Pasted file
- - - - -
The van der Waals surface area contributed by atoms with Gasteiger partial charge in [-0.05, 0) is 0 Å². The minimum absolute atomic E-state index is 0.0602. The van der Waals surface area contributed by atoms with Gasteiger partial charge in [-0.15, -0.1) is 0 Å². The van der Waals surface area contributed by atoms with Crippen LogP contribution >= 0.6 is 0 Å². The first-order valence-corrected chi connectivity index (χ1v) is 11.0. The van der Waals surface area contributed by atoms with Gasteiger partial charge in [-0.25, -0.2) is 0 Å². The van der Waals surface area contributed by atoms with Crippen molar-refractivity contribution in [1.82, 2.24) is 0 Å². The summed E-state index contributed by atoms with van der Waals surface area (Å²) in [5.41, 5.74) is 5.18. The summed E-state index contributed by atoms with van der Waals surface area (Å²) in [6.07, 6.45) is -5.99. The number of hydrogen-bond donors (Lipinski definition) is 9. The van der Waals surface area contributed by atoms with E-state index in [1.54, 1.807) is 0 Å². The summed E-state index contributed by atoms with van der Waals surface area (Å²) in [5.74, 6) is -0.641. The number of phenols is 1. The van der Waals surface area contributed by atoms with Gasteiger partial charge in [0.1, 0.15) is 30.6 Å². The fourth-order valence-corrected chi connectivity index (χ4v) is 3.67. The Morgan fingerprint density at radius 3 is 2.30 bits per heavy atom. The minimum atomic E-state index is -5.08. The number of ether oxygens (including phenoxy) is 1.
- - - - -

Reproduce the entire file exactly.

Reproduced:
The van der Waals surface area contributed by atoms with Gasteiger partial charge in [-0.05, 0) is 0 Å². The minimum absolute atomic E-state index is 0.0602. The van der Waals surface area contributed by atoms with Gasteiger partial charge in [-0.15, -0.1) is 0 Å². The van der Waals surface area contributed by atoms with Crippen LogP contribution >= 0.6 is 0 Å². The first-order valence-corrected chi connectivity index (χ1v) is 11.0. The van der Waals surface area contributed by atoms with Gasteiger partial charge in [-0.25, -0.2) is 0 Å². The van der Waals surface area contributed by atoms with Crippen molar-refractivity contribution in [1.82, 2.24) is 0 Å². The summed E-state index contributed by atoms with van der Waals surface area (Å²) in [5.41, 5.74) is 5.18. The summed E-state index contributed by atoms with van der Waals surface area (Å²) in [6.07, 6.45) is -5.99. The number of hydrogen-bond donors (Lipinski definition) is 9. The van der Waals surface area contributed by atoms with E-state index in [1.54, 1.807) is 0 Å². The summed E-state index contributed by atoms with van der Waals surface area (Å²) in [5.74, 6) is -0.641. The number of phenols is 1. The van der Waals surface area contributed by atoms with Gasteiger partial charge in [0.1, 0.15) is 30.6 Å². The fourth-order valence-corrected chi connectivity index (χ4v) is 3.67. The Morgan fingerprint density at radius 3 is 2.30 bits per heavy atom. The minimum atomic E-state index is -5.08. The number of ether oxygens (including phenoxy) is 1.